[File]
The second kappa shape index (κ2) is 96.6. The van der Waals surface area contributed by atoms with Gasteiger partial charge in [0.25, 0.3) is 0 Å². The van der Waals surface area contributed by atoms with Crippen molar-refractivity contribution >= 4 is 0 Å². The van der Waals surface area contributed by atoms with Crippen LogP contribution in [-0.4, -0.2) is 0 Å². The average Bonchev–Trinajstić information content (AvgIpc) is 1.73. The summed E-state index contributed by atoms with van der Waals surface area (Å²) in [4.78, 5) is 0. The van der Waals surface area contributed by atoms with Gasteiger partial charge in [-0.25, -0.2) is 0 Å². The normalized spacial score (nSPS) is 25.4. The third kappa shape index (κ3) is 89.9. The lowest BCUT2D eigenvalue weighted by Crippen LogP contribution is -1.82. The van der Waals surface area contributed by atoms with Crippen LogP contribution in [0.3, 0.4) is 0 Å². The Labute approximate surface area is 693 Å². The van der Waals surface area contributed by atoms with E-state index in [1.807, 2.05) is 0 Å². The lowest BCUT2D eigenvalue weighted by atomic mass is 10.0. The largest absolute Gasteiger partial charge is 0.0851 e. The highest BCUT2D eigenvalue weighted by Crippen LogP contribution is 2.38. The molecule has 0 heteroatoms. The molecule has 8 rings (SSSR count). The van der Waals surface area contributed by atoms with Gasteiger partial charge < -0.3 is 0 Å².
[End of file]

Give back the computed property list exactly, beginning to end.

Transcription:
The second kappa shape index (κ2) is 96.6. The van der Waals surface area contributed by atoms with Gasteiger partial charge in [0.25, 0.3) is 0 Å². The van der Waals surface area contributed by atoms with Crippen molar-refractivity contribution >= 4 is 0 Å². The van der Waals surface area contributed by atoms with Crippen LogP contribution in [-0.4, -0.2) is 0 Å². The average Bonchev–Trinajstić information content (AvgIpc) is 1.73. The summed E-state index contributed by atoms with van der Waals surface area (Å²) in [4.78, 5) is 0. The van der Waals surface area contributed by atoms with Gasteiger partial charge in [-0.25, -0.2) is 0 Å². The normalized spacial score (nSPS) is 25.4. The third kappa shape index (κ3) is 89.9. The lowest BCUT2D eigenvalue weighted by Crippen LogP contribution is -1.82. The van der Waals surface area contributed by atoms with Crippen LogP contribution in [0.3, 0.4) is 0 Å². The Labute approximate surface area is 693 Å². The van der Waals surface area contributed by atoms with E-state index in [1.807, 2.05) is 0 Å². The lowest BCUT2D eigenvalue weighted by atomic mass is 10.0. The largest absolute Gasteiger partial charge is 0.0851 e. The highest BCUT2D eigenvalue weighted by Crippen LogP contribution is 2.38. The molecule has 0 heteroatoms. The molecule has 8 rings (SSSR count). The van der Waals surface area contributed by atoms with Gasteiger partial charge < -0.3 is 0 Å².